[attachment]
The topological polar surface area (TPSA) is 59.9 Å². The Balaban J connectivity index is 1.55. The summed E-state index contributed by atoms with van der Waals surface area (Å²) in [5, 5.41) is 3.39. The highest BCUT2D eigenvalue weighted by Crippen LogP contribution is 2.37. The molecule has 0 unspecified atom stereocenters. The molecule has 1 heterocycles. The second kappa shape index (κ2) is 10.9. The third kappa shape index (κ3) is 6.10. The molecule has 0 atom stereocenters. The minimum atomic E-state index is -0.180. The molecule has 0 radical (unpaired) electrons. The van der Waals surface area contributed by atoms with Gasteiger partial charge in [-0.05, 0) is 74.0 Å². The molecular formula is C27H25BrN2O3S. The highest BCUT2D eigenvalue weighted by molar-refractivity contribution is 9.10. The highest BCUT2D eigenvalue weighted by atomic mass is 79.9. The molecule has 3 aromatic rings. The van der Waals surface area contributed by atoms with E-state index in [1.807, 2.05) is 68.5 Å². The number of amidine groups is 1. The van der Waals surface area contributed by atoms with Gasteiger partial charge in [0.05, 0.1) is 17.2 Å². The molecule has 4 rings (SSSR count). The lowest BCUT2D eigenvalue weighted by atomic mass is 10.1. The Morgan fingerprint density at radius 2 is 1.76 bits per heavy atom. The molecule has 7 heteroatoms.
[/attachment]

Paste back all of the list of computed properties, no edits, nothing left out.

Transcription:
The topological polar surface area (TPSA) is 59.9 Å². The Balaban J connectivity index is 1.55. The summed E-state index contributed by atoms with van der Waals surface area (Å²) in [5, 5.41) is 3.39. The highest BCUT2D eigenvalue weighted by Crippen LogP contribution is 2.37. The molecule has 0 unspecified atom stereocenters. The molecule has 1 heterocycles. The second kappa shape index (κ2) is 10.9. The third kappa shape index (κ3) is 6.10. The molecule has 0 atom stereocenters. The minimum atomic E-state index is -0.180. The molecule has 0 radical (unpaired) electrons. The van der Waals surface area contributed by atoms with Gasteiger partial charge in [-0.05, 0) is 74.0 Å². The molecular formula is C27H25BrN2O3S. The highest BCUT2D eigenvalue weighted by molar-refractivity contribution is 9.10. The highest BCUT2D eigenvalue weighted by atomic mass is 79.9. The molecule has 3 aromatic rings. The van der Waals surface area contributed by atoms with E-state index in [1.807, 2.05) is 68.5 Å². The number of amidine groups is 1. The van der Waals surface area contributed by atoms with Gasteiger partial charge in [0.05, 0.1) is 17.2 Å². The molecule has 4 rings (SSSR count). The lowest BCUT2D eigenvalue weighted by atomic mass is 10.1. The Morgan fingerprint density at radius 2 is 1.76 bits per heavy atom. The molecule has 7 heteroatoms.